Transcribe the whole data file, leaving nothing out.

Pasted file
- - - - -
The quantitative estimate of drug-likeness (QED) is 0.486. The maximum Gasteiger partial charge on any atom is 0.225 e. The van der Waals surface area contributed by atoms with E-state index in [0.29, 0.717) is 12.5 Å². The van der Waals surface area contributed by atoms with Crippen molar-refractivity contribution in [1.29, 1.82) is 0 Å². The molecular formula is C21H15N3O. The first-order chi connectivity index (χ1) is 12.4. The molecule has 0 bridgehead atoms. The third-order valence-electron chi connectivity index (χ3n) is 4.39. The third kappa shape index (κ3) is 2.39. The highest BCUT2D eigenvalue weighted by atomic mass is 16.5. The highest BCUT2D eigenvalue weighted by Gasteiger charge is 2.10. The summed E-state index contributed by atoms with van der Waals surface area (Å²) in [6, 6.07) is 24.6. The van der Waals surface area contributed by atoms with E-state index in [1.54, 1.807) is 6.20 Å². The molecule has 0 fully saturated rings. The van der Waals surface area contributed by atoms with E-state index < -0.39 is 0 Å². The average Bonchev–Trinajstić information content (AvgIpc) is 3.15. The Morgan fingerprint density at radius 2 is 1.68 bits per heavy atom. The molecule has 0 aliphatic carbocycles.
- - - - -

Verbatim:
The quantitative estimate of drug-likeness (QED) is 0.486. The maximum Gasteiger partial charge on any atom is 0.225 e. The van der Waals surface area contributed by atoms with E-state index in [0.29, 0.717) is 12.5 Å². The van der Waals surface area contributed by atoms with Crippen molar-refractivity contribution in [1.29, 1.82) is 0 Å². The molecular formula is C21H15N3O. The first-order chi connectivity index (χ1) is 12.4. The molecule has 0 bridgehead atoms. The third-order valence-electron chi connectivity index (χ3n) is 4.39. The third kappa shape index (κ3) is 2.39. The highest BCUT2D eigenvalue weighted by atomic mass is 16.5. The highest BCUT2D eigenvalue weighted by Gasteiger charge is 2.10. The summed E-state index contributed by atoms with van der Waals surface area (Å²) in [6, 6.07) is 24.6. The van der Waals surface area contributed by atoms with E-state index in [1.54, 1.807) is 6.20 Å². The molecule has 0 fully saturated rings. The van der Waals surface area contributed by atoms with E-state index < -0.39 is 0 Å². The average Bonchev–Trinajstić information content (AvgIpc) is 3.15. The Morgan fingerprint density at radius 2 is 1.68 bits per heavy atom. The molecule has 0 aliphatic carbocycles.